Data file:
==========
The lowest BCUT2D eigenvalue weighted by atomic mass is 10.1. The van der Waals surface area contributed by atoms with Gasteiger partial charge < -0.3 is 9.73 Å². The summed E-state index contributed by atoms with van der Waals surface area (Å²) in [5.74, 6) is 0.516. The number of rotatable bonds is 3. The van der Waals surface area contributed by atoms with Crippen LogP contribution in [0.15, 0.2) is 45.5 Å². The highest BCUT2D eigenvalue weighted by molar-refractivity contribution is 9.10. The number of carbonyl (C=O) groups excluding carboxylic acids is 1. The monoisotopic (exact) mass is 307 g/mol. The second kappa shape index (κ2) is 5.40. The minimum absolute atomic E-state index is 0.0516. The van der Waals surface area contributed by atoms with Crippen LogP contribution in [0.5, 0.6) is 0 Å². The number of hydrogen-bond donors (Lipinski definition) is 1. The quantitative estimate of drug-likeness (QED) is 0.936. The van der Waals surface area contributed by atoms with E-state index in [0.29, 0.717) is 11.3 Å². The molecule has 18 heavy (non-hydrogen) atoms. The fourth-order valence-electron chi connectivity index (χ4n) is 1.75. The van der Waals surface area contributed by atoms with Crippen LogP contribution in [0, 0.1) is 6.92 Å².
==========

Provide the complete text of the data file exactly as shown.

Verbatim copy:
The lowest BCUT2D eigenvalue weighted by atomic mass is 10.1. The van der Waals surface area contributed by atoms with Gasteiger partial charge < -0.3 is 9.73 Å². The summed E-state index contributed by atoms with van der Waals surface area (Å²) in [5.74, 6) is 0.516. The number of rotatable bonds is 3. The van der Waals surface area contributed by atoms with Crippen LogP contribution in [0.15, 0.2) is 45.5 Å². The highest BCUT2D eigenvalue weighted by molar-refractivity contribution is 9.10. The number of carbonyl (C=O) groups excluding carboxylic acids is 1. The monoisotopic (exact) mass is 307 g/mol. The second kappa shape index (κ2) is 5.40. The minimum absolute atomic E-state index is 0.0516. The van der Waals surface area contributed by atoms with Crippen LogP contribution in [0.5, 0.6) is 0 Å². The number of hydrogen-bond donors (Lipinski definition) is 1. The quantitative estimate of drug-likeness (QED) is 0.936. The van der Waals surface area contributed by atoms with E-state index in [0.29, 0.717) is 11.3 Å². The molecule has 18 heavy (non-hydrogen) atoms. The fourth-order valence-electron chi connectivity index (χ4n) is 1.75. The van der Waals surface area contributed by atoms with Crippen LogP contribution in [0, 0.1) is 6.92 Å².